A simple board for use with typical LCD displays (like the 1602 standard, etc) that convert them to either SPI or UART so they don't take so darn many pins.  I want something I can slap between Arduino and those LCD's and just make it simpler.  I think we all would like one of these from time to time...probably going to require a few library changes or making a fresh one from scratch..

it's been done...
They've also got a kit one that's atmega328-based, so it's arduino-compatible.
10  Using Arduino / Programming Questions / Re: MIDI synth - noise on serial reception? on: June 05, 2012, 10:20:40 pm
So the noise has nothing to do with the DAC chip.  I put 2 10k resistors in a divider arrangement, giving 2.5v, the same as the output of the DAC when no notes are playing.  Then connected the output jack to the divider, bypassing the DAC, and I still get the noise with MIDI message reception.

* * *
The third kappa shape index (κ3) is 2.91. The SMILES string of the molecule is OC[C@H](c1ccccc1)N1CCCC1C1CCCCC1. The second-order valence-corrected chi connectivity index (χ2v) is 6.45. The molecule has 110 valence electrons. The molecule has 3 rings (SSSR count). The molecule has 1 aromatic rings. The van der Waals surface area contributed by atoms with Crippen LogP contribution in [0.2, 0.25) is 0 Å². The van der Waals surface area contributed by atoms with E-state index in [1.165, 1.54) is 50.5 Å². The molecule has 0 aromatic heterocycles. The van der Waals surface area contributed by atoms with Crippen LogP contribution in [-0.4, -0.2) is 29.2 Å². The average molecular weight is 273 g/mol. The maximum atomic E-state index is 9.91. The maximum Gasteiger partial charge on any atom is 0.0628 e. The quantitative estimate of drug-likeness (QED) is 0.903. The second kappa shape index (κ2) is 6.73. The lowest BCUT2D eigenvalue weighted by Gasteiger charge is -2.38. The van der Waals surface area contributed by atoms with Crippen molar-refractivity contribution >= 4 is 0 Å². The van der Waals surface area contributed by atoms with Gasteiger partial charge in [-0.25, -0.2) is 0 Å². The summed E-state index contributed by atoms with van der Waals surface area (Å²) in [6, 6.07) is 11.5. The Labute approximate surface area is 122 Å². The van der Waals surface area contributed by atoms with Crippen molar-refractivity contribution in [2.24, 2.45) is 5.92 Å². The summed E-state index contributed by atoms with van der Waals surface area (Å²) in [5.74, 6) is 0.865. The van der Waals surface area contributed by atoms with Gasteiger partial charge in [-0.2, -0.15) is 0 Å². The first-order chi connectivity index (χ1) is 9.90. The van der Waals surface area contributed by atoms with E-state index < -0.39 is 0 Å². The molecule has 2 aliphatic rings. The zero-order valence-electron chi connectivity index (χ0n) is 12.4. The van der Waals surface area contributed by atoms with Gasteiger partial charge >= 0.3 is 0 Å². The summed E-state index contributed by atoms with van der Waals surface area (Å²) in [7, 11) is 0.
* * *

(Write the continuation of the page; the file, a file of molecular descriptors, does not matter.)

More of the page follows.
I'm stuck...     smiley-confuse

Tomorrow I'll try making my own MIDI input circuit on a breadboard, to see if the sparkfun board's an issue.
11  Community / Bar Sport / Re: What projects do you currently have in the idea phase? on: June 05, 2012, 01:54:08 pm
The RaveTie - a white tie containing a row of 16 addressable RGB leds, like these:
12  Community / Bar Sport / Re: SimpleCortex - anyone experience? on: June 05, 2012, 01:49:53 pm
Seems ridiculous to compare this to the 328-based arduino.  It's only ~$5 cheaper than the 2560-based ones, or the Ethernet one.